As much as we all hate thrips, there are, frankly, worse problems to have. And it’s name is Leafminer. These flies cause just about the ugliest damage we see in floriculture (Fig. 1), and they have incredible pesticide-resistance capabilities. Outbreaks seem to go in cycles, and I’ve had quite a few gerbera and mum crops come across my desk with leafminer this past 2 weeks.
This post covers chemical options (BawHawHawHa!!! Oh… Sorry… I’ll get myself under control now) and non-chemical options for leafminer, as well as how their control fits into the big picture in greenhouse IPM programs.
Several species of leafminers can attack greenhouse crops (both vegetable and ornamental), but all species are similar in terms of biology, damage, and control.
To detect leafminer on cards or tape, look for small black flies (2-3 mm; a little smaller than a fungus gnat, but “huskier”) with a yellow markings (Figs. 2&3). Their antennae are barely visible.
However, you’re much more likely to notice leafminer damage first, before you ever see them on cards. Damage includes stippling (i.e. female flies ovipositing in, or feeding from leaves; Fig. 4) and mines created by the larvae feeding between the leaf epidermis layers (Fig. 1).
In late summer, the leafminer life cycle is quick: at 30C, it’s only 14 days from egg to adult, meaning there will be multiple, overlapping generations, and multiple life stages present (making it harder to manage).
Additionally, at warm temperatures, larvae can go through all 3 instars in 1 week – making bigger and longer mines on leaves as they go. This means you can go from a clean crop to a heavily damaged one very quickly. For more detailed information on leafminer biology, click here.
Time to sit down and grab a stiff drink if you’ve got leafminer already, because the news on the chemical front ain’t good.
Currently registered pesticides – including Pounce/Ambush (permethrin) for adults and Avid (abamectin), Citation (cyromazine) and Orthene (acephate) for larvae – are ineffective, most likely due to resistance. (This is from first-hand experience in several operations this summer). Even pesticides for other insects that you’d think might work tangentially for leafminer adults don’t (I’m looking at you, DDVP).
Greenhouse vegetable growers have it slightly easier, since products containing relatively new systemic insecticides (i.e. chlorantraniliprole or cyantraniliprole) still show decent larval control. But, given leafminer’s resistance history, these are probably only going last for 2-3 sprays per operation. Even our U.S. friends, with what seems like their plethora of pesticides, don’t really have any good products (see the latest IR4 report here) – which means we don’t have any good pesticides coming down the pipeline, either. (Insert audible sigh here).
If you’re adamant about trying pesticides for leafminer control, then lots of yellow sticky cards for monitoring are a must. Without a microscope, it’s difficult to distinguish old, empty mines from new ones. But sticky cards put up after a spray allow you to see if adult leafminer are still emerging from treated plants (see Fig. 5).
Other Control Tactics:
So if you can’t spray the heck out of it, what CAN you do in the face of a leaminer infestation? Here’s the management plan as I see it.
- STEP 1: Sticky tape, sticky tape, sticky tape: Adult leafminer are very attracted to yellow, so put as much tape up as you can, as close to the crop as possible, to remove a good chunk of the adults. I recently compared patterned sticky tape to plain yellow tape to see if we could get improved catches, but the two tape types were comparable.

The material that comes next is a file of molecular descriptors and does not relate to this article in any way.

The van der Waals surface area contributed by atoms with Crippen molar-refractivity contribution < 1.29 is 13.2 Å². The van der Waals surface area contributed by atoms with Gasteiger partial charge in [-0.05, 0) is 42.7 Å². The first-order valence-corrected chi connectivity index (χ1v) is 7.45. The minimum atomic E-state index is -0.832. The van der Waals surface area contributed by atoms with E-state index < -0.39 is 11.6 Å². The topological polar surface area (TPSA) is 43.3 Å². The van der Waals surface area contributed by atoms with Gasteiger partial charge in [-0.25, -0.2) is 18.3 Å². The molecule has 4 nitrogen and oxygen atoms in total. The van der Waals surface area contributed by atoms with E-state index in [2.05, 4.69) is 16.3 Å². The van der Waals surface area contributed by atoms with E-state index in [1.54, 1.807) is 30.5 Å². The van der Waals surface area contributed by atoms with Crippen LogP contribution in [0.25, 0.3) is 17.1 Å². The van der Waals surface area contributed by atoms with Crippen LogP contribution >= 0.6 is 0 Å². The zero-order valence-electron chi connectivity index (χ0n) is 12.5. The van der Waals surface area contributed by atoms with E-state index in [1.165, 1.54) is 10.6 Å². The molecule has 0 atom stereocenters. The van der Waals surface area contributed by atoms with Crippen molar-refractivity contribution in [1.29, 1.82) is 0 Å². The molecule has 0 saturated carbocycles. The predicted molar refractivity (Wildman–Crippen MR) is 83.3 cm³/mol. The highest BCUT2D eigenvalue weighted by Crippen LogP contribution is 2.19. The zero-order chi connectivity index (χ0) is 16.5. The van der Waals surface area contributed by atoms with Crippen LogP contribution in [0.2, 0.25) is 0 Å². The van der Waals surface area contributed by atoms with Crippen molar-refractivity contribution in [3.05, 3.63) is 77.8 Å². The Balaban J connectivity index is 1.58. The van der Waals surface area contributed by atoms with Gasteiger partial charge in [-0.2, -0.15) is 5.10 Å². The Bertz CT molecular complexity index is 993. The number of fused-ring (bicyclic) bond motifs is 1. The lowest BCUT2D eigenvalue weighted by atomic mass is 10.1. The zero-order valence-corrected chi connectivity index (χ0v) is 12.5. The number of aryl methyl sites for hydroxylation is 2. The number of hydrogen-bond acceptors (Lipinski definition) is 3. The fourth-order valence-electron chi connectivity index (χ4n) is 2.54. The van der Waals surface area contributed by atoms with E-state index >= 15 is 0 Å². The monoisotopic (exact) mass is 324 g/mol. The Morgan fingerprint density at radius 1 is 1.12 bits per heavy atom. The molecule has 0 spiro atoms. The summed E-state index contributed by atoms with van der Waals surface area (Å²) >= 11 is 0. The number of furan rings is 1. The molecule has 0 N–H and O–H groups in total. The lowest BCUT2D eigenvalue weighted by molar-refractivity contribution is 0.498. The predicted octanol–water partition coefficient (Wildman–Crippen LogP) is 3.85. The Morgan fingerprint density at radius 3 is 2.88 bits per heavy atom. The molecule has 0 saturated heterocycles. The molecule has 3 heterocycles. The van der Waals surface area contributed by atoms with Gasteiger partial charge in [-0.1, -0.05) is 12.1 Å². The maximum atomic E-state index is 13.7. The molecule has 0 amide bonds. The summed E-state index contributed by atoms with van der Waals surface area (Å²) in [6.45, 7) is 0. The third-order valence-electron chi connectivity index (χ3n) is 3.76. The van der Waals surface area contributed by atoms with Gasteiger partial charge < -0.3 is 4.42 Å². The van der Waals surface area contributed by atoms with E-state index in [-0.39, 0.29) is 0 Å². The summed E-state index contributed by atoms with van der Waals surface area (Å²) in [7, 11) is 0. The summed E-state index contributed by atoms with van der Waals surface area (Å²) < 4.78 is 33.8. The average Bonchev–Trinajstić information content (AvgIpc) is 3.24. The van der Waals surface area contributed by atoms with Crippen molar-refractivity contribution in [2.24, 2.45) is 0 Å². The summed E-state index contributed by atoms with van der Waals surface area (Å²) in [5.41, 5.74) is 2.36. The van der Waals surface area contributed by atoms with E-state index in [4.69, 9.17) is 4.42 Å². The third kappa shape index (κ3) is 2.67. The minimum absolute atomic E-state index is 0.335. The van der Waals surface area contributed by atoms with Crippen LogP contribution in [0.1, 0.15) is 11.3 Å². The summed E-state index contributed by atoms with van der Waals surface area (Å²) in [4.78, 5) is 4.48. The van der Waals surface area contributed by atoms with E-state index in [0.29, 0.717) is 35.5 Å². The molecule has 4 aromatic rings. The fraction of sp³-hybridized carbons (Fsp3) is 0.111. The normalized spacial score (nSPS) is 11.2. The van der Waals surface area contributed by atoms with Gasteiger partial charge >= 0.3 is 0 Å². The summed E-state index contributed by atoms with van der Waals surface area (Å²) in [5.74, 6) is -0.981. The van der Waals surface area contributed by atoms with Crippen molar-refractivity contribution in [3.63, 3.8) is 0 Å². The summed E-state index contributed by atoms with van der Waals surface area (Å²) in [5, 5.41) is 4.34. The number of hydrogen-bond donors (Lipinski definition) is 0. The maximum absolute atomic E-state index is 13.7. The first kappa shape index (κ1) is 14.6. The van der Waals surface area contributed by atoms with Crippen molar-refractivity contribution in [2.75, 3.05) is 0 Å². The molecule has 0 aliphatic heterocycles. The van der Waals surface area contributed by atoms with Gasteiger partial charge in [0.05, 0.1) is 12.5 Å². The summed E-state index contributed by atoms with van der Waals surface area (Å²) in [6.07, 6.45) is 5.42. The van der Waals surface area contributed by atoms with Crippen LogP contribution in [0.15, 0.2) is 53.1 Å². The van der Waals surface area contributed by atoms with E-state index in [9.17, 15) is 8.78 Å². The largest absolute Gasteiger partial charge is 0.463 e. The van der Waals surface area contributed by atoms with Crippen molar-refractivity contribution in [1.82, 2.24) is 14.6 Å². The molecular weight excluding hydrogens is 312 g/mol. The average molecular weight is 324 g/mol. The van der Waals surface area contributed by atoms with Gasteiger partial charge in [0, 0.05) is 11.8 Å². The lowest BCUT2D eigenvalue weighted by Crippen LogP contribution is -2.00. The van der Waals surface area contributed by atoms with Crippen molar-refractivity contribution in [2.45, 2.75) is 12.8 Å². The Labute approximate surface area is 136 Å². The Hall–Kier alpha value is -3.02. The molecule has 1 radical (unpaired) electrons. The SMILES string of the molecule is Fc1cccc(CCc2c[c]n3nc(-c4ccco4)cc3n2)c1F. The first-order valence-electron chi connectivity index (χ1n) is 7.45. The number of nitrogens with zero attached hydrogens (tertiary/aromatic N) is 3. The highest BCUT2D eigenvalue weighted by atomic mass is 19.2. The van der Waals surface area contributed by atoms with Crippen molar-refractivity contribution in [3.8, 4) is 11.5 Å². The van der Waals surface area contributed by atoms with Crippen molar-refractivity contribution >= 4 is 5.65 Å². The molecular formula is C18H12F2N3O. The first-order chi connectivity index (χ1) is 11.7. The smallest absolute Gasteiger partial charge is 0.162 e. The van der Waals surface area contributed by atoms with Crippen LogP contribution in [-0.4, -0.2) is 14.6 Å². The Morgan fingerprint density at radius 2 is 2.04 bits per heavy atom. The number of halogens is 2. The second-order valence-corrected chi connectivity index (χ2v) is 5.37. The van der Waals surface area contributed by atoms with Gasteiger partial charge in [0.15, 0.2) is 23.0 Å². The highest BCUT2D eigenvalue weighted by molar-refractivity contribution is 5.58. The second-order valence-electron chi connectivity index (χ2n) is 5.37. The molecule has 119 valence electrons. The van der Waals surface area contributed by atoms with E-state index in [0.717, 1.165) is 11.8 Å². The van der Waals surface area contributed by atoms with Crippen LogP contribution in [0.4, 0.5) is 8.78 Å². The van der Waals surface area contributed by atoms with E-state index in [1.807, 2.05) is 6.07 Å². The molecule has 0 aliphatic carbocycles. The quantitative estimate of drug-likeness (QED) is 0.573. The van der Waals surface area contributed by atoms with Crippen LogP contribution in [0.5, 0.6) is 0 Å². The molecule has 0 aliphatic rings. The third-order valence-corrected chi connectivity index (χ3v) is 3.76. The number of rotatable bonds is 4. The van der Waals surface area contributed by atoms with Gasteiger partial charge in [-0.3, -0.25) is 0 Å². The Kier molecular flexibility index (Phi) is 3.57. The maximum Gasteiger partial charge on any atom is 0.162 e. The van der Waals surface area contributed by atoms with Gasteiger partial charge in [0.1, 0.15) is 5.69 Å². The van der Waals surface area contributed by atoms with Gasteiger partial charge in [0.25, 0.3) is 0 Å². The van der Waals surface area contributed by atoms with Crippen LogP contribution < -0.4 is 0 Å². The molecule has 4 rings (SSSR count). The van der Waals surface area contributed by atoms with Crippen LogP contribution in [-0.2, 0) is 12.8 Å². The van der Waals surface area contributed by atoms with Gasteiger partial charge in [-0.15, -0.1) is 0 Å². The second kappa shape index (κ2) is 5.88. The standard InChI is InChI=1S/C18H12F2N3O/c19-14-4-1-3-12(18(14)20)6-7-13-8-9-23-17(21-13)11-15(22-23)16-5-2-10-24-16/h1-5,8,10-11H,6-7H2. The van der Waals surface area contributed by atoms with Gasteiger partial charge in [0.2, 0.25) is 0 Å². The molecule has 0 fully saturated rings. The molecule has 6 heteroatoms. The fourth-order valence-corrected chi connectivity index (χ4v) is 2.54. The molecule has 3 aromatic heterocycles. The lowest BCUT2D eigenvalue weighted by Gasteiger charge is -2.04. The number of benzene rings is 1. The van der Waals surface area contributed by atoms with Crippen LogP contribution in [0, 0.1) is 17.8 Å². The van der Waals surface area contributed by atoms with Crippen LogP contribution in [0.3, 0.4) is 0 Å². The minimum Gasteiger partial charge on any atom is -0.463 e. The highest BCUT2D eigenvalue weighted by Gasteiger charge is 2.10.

- STEP 2: Foliar applications of nematodes. In resistant leafminer populations where a bunch of pesticides have already applied, residues will affect parasitic wasps (see below). However, nematodes (i.e. Steinernema feltiae – the same species used for fungus gnat control) will help suppress leafminer populations until parasitoids can be introduced. And, they can continue to be used with parasitic wasps. For details on application, click here.
STEP 3: Release Parasitic Wasps. Diglyphus isaea really IS your front line defense against leafminer. It’s a very effective biocontrol agent, able to parasitize learminer larvae through the leaf.
The only caveat is that Diglyphus is EXTREMELY sensitive to pesticide residues. Meaning you can’t release it until about 6-8 weeks after your last pesticide application.
- STEP 4: Sanitation is especially important for cut flower growers, since leafminer pupate in the soil. After harvest, clean up all leaf material, and consider placing a tarp on the soil to stop new flies emerging. If possible, steam the soil between crops to kill pupae. Also think about where your compost pile/bin is: if you throw out infested plants, are these excellent fliers going to just fly right back in? Consider bagging discarded plant material.
The Big Picture:
Regular releases of Diglyphus are the most successful strategy we have for controlling ongoing populations of leafminer (e.g. in gerbera and cut mums, where the crop continues year round). However, Diglyphus can be easily knocked out by chemicals, and pesticide residues make it difficult to easily re-introduce. Therefore, pest management decisions for ALL OTHER PESTS should be made with this in mind. Before you spray for a a sudden thrips or whitefly outbreak, consider the short-and long-term repercussions on your leafminer program, so you don’t end up with a bigger problem on your hands in a few weeks that has NO pesticide control option.